Australia's Bushfire Crisis
Overview of this campaign
Australia’s recent bushfire crisis was unlike anything we had experienced. For almost three months, the nation was gripped by a once-in-a-generation disaster: wildfires ravaged our landscape, smoke choked our cities and together they destroyed lives, businesses and ecosystems.
We know that when big stories communities, people turn to The Sydney Morning Herald. A trusted and experienced news brand of 188 years, with almost eight million readers per month, the Herald provides compelling, timely coverage without compromise.
But this was no ordinary news event. From the outset, it was clear our readers saw the biggest global challenge - climate change - as one of the most crucial elements of the bushfire crisis. We knew they wanted the Herald to be fearless in pursuit of the issues, providing leadership when politics and policy were failing. This major news event quickly became an opportunity to campaign for greater action on climate change and key brand attributes and use them to increase awareness with a wider audience.
We sought to develop the issues through unparalleled and engaging coverage: old fashioned news breaking, digital innovation and fact-based, grown-up analysis and commentary. We moderated thousands of comments each day to ensure high engagement on articles.
Our decision in the very early days to lift the paywall around all bushfire content meant not only was reader safety front and centre, but it showcased our commitment to engage a wide audience for comprehensive discussion and debate.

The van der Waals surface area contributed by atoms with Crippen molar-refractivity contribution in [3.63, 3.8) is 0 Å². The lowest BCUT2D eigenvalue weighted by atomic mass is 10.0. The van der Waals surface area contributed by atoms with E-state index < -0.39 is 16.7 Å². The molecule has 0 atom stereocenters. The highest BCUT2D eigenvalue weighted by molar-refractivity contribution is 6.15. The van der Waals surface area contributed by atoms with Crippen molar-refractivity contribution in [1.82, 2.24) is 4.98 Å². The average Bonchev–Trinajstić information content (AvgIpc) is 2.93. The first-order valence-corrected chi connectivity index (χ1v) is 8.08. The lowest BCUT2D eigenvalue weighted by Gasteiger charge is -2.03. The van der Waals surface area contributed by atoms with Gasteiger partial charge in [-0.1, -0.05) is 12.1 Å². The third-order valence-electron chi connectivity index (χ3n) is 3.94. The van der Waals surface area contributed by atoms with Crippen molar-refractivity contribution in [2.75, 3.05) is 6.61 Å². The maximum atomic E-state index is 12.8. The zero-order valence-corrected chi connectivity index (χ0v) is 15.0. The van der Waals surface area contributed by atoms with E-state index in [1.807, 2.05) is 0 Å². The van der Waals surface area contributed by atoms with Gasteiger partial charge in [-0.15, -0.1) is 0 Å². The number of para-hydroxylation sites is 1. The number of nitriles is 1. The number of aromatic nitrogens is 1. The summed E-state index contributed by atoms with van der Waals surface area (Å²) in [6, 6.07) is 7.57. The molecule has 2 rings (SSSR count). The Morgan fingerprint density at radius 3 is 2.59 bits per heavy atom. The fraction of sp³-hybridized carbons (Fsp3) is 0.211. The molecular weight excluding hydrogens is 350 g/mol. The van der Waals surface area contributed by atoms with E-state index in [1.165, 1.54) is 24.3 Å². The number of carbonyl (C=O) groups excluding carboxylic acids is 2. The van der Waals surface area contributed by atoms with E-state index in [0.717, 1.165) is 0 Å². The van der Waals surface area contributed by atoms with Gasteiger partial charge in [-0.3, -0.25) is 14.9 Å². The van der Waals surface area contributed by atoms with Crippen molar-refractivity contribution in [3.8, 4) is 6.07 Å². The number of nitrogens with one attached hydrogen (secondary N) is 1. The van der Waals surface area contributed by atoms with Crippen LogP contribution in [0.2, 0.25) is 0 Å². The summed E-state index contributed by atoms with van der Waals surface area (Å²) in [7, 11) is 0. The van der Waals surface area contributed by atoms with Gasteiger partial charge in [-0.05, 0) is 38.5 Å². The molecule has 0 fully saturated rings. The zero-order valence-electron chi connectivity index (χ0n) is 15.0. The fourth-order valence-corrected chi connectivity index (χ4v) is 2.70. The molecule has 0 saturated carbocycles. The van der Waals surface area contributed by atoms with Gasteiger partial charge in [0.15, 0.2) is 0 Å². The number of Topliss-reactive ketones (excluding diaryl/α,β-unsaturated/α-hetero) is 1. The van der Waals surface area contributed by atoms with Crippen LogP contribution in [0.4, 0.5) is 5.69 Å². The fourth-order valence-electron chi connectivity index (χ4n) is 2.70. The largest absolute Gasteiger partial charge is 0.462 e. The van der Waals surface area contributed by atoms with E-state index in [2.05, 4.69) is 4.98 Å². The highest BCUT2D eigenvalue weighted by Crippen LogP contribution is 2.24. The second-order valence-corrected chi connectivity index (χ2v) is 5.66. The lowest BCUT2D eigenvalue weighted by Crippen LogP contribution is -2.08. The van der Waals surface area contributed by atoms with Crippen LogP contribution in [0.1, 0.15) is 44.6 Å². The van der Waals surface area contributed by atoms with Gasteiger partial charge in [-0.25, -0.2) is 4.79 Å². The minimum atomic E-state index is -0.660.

Even in the face of other major news stories like the New Zealand volcano eruption (which killed 20 people), we needed to prioritise this story particularly as air quality in our biggest city plummeted and fear and anxiety about the future rose.
From local communities to global audiences, the reader appetite for content throughout the crisis was unparalleled so we needed to match it and exceed their expectations.
Results for this campaign
Despite lifting our paywall and making all bushfire content free at the outset of the crisis (November), we still saw an increase in digital subscriber acquisition of 85 percent over the corresponding period last year.
Feedback from our readers was consistently that the Herald was providing not only the comprehensive coverage our readers and subscribers expected of such a major event, but also leadership in the key political and policy-based topics surrounding the human crisis.
Our key brand attributes of quality, independent journalism were exemplified by our coverage, reinforcing our unparalleled position as market leader with both subscribers and new readers.
We continued to provide reliable and trusted news breaks, fact-based analysis and commentary, as well as an opportunity to engage with other readers. We told stories in traditional ways as well as used innovation and fresh digital storytelling to enhance the reader experience.
The strength and quality of the content and our strategy to attract new readers meant the global media turned to us to showcase Australia’s plight. We used social media boldly and effectively. Climate activist Greta Thunberg retweeted our stories, the Washington Post shared a Herald photographer’s image to its 2.5 million followers and the BBC used our journalists for context and analysis. All of our social media platforms, too, saw a strong uplift in followers and engagement.
For the duration of the crisis, the Herald not only met but exceeded the expectations of a huge number of additional readers. Their overwhelmingly positive response saw them choose to support our journalism and what we stand for by subscribing.